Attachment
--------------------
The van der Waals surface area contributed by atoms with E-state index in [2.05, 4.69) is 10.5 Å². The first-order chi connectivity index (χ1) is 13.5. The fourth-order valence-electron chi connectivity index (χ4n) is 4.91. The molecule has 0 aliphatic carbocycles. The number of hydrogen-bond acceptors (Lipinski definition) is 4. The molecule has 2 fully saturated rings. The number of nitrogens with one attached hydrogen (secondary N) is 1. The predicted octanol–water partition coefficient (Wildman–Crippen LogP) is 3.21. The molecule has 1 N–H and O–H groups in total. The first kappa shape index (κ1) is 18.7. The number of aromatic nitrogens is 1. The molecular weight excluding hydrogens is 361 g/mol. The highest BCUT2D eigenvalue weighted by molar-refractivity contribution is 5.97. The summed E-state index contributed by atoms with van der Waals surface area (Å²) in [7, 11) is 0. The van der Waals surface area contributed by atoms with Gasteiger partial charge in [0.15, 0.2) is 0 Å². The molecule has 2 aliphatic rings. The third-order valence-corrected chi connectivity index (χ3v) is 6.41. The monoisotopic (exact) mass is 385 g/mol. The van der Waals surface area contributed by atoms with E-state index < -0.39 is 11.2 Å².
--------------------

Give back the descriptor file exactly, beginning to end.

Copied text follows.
The van der Waals surface area contributed by atoms with E-state index in [2.05, 4.69) is 10.5 Å². The first-order chi connectivity index (χ1) is 13.5. The fourth-order valence-electron chi connectivity index (χ4n) is 4.91. The molecule has 0 aliphatic carbocycles. The number of hydrogen-bond acceptors (Lipinski definition) is 4. The molecule has 2 fully saturated rings. The number of nitrogens with one attached hydrogen (secondary N) is 1. The predicted octanol–water partition coefficient (Wildman–Crippen LogP) is 3.21. The molecule has 1 N–H and O–H groups in total. The first kappa shape index (κ1) is 18.7. The number of aromatic nitrogens is 1. The molecular weight excluding hydrogens is 361 g/mol. The highest BCUT2D eigenvalue weighted by molar-refractivity contribution is 5.97. The summed E-state index contributed by atoms with van der Waals surface area (Å²) in [7, 11) is 0. The van der Waals surface area contributed by atoms with Gasteiger partial charge in [0.15, 0.2) is 0 Å². The molecule has 2 aliphatic rings. The third-order valence-corrected chi connectivity index (χ3v) is 6.41. The monoisotopic (exact) mass is 385 g/mol. The van der Waals surface area contributed by atoms with E-state index < -0.39 is 11.2 Å².